3 Biotech

, 9:254 | Cite as

Knockout of OsPRP1, a gene encoding proline-rich protein, confers enhanced cold sensitivity in rice (Oryza sativa L.) at the seedling stage

  • Gul Nawaz
  • Yue Han
  • Babar Usman
  • Fang Liu
  • Baoxiang Qin
  • Rongbai LiEmail author
Original Article


Proline-rich proteins (PRPs) play multiple physiological and biochemical roles in plant growth and stress response. In this study, we reported that the knockout of OsPRP1 induced cold sensitivity in rice. Mutant plants were generated by CRISPR/Cas9 technology to investigate the role of OsPRP1 in cold stress and 26 mutant plants were obtained in T0 generation with the mutation rate of 85% including 15% bi-allelic, 53.3% homozygous, and 16.7% heterozygous and 16 T-DNA-free lines in T1 generation. The conserved amino acid sequence was changed and the expression level of OsPRP1 was reduced in mutant plants. The OsPRP1 mutant plants displayed more sensitivity to cold stress and showed low survival rate with decreased root biomass than wild-type (WT) and homozygous mutant line with large fragment deletion was more sensitive to low temperature. Mutant lines accumulated less antioxidant enzyme activity and lower levels of proline, chlorophyll, abscisic acid (ABA), and ascorbic acid (AsA) content relative to WT under low-temperature stress. The changes of antioxidant enzymes were examined in the leaves and roots with exogenous salicylic acid (SA) treatment which resulted in increased activity of superoxide dismutase (SOD), peroxidase (POD), and catalase (CAT) under cold stress, while enzyme antioxidant activity was lower in untreated seedlings which showed that exogenous SA pretreatment could alleviate the low-temperature stress in rice. Furthermore, the expression of three genes encoding antioxidant enzyme activities (SOD4, POX1, and OsCAT3) was significantly down-regulated in the mutant lines as compared to WT. These results suggested that OsPRP1 enhances cold tolerance by modulating antioxidants and maintaining cross talk through signaling pathways. Therefore, OsPRP1 gene could be exploited for improving cold tolerance in rice and CRISPR/Cas9 technology is helpful to study the function of a gene by analyzing the phenotypes of knockout mutants generated.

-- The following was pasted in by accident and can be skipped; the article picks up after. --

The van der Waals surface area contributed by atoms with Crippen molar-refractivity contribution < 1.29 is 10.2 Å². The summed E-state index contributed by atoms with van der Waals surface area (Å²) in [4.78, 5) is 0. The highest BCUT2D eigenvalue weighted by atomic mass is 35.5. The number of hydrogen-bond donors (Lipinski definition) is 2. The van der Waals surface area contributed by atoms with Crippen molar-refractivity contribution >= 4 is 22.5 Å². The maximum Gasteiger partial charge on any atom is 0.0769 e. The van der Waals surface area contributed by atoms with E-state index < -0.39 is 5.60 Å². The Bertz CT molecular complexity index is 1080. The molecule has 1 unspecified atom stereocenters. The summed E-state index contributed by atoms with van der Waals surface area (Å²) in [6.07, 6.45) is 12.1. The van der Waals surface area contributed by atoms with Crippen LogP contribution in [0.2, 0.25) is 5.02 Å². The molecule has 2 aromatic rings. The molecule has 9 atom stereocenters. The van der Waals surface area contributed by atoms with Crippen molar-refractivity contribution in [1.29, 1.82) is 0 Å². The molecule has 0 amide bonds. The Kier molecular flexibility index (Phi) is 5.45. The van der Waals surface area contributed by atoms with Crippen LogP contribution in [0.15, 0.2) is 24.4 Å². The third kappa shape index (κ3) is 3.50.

Cold Stress CRISPR/Cas9 Mutation Rice OsPRP1 Proline 



We would like to thank Prof. Liu Yaoguang from South China Agricultural University, who provided us pYCRISPR/Cas9 and gRNA vectors (pYL-U6a-b-gRNAs). We would also like to thank Mr. Mohsin Niaz and Mr. Zhao Neng for the helpful discussion and invaluable comments to make this research meaningful.

Author contributions

GN and YH conceived, designed, and performed the experiments. BU was responsible for vector construction and wrote the paper. GN and BU were responsible for final data analysis and wrote the final draft. BQ and FL participated in the experimental design, result analysis, and field trials. RL visualized the project, supervised the methodology, given feedback on data presentation, and reviewed the final draft. All the authors have read the manuscript and approved the submission.


This research was funded by the Key Technology Research and Development Program Guike, Guangxi (Guike AB16380066; Guike AB16380093).

Compliance with ethical standards

Conflict of interest

The authors declared no conflict of interest.

Accession numbers

Sequence data from this article can be found in the GenBank data library under accession numbers GenBank: KR029105 and KR029107 for the sgRNA intermediate plasmid and GenBank: KR029109 for the CRISPR/Cas9 binary vector.

Supplementary material

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Supplementary material 1 (DOCX 406 kb)
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Copyright information

© King Abdulaziz City for Science and Technology 2019

Authors and Affiliations

  • Gul Nawaz
    • 1
  • Yue Han
    • 1
  • Babar Usman
    • 1
  • Fang Liu
    • 1
  • Baoxiang Qin
    • 1
  • Rongbai Li
    • 1
    Email author
  1. 1.College of Agriculture, State Key Laboratory for Conservation and Utilization of Subtropical Agro-BioresourcesGuangxi UniversityNanningChina

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